Raleigh, N.C. — Good morning and welcome to Today @NCCapitol for Friday, April 5. This is WRAL's roundup of what you need to know about North Carolina state government this morning.
TODAY: No legislative committee meetings or floor sessions are scheduled for today. Gov. Pat McCrory has one event on his public schedule. He will speak to the NC Institute of Minority Economic Development at noon in Pinehurst.
COMING NEXT WEEK: House Speaker Thom Tillis and Republican House leaders have filed a new proposal to require photo identification for voters. House Bill 589, entitled the Voter Information Verification Act, or VIVA, was filed Thursday afternoon, after what Tillis said was "a transparent and deliberative process" of seeking public input.
Under the proposal, beginning in 2016, voters would be required to show a photo ID at the polls. The bill would allow "multiple forms of state-issued ID," according to Rep. Tom Murry, R-Wake, including tribal cards, public university IDs and state employee IDs. Private university IDs would not qualify.
Voters without a photo ID will be allowed to cast a provisional ballot but would have to return to their local board of elections with a valid photo ID to have the ballot counted.
Opponents called the measure "a giant waste of money."
A public hearing on the bill is scheduled for Wednesday, April 10, at 4 p.m.
IF YOU MISSED THEM: Among the stories we were following Thursday:
TAXES: Republicans plans to remake the state's tax code are already encountering resistance. In broad terms, GOP lawmakers say they want to lower personal and corporate income taxes and replace some of the lost revenue by applying sales taxes to more things, including services. Realtors, for example, have started an online campaign warning of the cost of blanket tax reform. "Imagine selling your home and being forced to pay an 8 percent tax to the Realtor, an 8 percent tax to the attorney and an 8 percent tax to the appraiser," an online commercial states.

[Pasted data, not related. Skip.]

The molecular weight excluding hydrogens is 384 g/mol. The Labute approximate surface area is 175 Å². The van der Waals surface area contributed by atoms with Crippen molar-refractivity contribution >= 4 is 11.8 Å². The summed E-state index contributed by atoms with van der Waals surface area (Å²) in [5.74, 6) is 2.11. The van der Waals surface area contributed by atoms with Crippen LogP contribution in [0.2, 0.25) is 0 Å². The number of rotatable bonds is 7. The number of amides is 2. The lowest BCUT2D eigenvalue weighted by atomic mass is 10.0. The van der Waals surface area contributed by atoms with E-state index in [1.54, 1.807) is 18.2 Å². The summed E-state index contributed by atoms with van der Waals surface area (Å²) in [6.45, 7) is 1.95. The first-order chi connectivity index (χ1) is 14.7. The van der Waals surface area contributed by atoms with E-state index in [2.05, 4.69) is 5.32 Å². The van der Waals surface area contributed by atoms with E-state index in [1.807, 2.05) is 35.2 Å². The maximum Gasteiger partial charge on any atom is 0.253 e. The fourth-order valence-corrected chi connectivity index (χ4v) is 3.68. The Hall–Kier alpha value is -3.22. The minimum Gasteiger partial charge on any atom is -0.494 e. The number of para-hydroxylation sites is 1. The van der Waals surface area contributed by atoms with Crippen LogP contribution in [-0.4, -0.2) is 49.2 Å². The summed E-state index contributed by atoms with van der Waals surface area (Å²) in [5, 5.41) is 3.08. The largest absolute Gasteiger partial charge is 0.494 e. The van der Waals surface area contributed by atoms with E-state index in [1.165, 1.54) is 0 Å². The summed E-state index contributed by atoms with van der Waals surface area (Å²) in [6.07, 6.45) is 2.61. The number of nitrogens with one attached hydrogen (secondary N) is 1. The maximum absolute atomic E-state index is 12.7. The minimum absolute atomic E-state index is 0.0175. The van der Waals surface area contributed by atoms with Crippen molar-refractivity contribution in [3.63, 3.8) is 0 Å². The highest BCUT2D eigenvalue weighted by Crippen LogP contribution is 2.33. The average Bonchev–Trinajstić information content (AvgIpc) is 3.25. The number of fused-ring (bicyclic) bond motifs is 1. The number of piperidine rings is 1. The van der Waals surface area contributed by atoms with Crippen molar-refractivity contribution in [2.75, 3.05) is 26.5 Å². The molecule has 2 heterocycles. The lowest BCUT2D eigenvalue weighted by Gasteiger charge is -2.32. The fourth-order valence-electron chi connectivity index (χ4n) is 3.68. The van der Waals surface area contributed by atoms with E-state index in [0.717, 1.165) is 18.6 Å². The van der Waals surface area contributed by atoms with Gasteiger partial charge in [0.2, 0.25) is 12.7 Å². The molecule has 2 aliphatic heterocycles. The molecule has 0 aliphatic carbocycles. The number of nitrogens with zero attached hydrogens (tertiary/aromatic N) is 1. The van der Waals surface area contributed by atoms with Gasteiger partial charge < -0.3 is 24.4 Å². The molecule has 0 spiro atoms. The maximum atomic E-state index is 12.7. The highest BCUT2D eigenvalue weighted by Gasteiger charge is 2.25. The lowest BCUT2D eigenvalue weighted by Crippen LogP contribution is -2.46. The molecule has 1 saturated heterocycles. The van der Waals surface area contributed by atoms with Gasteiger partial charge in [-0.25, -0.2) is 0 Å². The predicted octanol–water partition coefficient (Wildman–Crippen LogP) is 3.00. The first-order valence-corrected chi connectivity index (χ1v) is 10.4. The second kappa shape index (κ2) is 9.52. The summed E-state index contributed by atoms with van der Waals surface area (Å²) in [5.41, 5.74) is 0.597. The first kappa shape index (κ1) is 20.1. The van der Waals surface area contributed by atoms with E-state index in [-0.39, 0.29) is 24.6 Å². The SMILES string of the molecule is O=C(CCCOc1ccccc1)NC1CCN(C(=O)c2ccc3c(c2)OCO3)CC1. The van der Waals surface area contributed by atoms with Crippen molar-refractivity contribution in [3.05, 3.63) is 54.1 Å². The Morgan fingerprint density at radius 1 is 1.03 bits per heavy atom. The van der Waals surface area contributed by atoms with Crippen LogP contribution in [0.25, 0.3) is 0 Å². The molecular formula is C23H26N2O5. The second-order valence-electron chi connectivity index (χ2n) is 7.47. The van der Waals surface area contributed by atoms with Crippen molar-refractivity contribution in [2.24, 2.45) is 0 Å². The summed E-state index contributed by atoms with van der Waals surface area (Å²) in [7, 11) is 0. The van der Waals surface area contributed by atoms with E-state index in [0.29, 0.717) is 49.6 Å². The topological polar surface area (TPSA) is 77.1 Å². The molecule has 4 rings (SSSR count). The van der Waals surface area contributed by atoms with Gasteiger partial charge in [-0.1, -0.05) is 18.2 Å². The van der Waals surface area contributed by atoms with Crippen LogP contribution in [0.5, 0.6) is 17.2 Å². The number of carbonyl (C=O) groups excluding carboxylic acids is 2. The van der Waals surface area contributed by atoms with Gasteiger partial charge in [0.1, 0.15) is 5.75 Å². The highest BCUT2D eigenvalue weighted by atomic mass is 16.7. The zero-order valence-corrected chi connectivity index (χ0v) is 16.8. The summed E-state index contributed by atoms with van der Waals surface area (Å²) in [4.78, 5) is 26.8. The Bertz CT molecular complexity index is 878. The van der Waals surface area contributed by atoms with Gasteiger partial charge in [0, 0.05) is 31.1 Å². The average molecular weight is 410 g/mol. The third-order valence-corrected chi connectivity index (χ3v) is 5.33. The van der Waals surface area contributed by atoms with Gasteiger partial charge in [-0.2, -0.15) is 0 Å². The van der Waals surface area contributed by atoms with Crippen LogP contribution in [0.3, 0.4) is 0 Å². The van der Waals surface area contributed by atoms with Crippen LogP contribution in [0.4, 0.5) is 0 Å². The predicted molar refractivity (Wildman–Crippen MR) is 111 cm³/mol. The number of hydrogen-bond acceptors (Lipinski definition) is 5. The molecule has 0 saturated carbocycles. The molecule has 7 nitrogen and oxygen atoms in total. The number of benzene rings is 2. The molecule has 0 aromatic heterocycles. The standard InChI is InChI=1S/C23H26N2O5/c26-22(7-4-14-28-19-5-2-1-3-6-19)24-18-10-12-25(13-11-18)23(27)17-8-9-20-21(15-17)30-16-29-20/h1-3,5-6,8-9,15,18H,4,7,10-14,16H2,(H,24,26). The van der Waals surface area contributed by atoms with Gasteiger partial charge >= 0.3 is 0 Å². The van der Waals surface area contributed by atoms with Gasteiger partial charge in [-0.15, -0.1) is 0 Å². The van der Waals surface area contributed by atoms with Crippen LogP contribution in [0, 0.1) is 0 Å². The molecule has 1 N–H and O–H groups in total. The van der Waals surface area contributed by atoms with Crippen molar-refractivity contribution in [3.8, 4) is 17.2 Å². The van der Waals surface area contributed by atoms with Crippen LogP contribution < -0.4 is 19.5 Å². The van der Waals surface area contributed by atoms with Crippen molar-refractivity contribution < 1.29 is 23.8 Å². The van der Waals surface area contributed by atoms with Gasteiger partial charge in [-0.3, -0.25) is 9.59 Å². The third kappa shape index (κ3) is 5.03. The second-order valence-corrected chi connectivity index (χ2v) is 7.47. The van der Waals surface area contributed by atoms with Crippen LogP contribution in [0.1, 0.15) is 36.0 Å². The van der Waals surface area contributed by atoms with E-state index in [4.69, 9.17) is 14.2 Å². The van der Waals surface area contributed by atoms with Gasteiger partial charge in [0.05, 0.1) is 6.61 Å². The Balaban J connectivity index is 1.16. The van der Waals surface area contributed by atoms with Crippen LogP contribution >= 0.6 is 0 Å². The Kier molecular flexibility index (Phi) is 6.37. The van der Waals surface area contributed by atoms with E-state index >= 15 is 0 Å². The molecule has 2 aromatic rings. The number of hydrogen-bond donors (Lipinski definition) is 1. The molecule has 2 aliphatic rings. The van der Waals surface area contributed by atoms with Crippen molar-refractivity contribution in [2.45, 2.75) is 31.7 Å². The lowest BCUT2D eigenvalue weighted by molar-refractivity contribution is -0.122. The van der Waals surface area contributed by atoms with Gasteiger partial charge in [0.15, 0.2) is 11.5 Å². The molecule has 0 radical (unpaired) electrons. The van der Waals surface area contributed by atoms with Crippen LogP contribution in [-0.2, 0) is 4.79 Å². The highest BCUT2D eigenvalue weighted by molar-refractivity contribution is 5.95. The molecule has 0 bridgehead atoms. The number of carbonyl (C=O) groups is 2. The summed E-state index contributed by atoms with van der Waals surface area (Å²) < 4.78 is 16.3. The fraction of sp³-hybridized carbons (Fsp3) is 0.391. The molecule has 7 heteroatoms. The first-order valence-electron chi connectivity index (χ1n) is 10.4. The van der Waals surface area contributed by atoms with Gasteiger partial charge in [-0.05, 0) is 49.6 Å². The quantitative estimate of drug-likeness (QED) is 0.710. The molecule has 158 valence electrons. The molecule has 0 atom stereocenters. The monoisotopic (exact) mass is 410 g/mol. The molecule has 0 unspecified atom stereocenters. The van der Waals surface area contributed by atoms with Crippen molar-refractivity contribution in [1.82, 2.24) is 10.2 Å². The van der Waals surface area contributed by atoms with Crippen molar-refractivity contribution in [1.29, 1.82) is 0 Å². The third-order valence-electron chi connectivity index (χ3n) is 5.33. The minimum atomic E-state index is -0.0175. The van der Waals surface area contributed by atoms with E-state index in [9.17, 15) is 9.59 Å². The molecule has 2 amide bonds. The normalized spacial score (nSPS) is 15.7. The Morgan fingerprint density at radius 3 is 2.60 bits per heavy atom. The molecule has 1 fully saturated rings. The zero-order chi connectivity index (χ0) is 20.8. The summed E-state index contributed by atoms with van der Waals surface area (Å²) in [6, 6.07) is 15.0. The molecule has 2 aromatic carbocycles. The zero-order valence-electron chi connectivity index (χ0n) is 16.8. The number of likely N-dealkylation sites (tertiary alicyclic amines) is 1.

CURSIVE: State House lawmakers voted unanimously Thursday to require elementary school students to be taught cursive handwriting and to memorize multiplication tables. Rep. Pat Hurley, R-Randolph, is the sponsor of House Bill 146, known as the "Back to Basics" bill. She said she filed the proposal after receiving a bunch of printed thank-you notes from a local fourth-grade class that visited her in Raleigh.
RELIGION: A House resolution supporting the creation of an official religion in North Carolina will never come to a vote, officials said Thursday. House Speaker Thom Tillis' office said House Joint Resolution 494 was dead.
DRUNK DRIVING: State House lawmakers voted overwhelmingly Thursday for tighter alcohol restrictions for people convicted of impaired driving.
PARTISAN ELECTIONS: The Republican majority in the House approved a bill Thursday calling for partisan elections for Sanford City Council and the Lee County Board of Elections. House Bill 490 normally would have required only a voice vote because it was local legislation, but opponents demanded a roll call vote after unsuccessfully trying to shout down supporters. The bill passed on a 69-38 vote and heads to the Senate.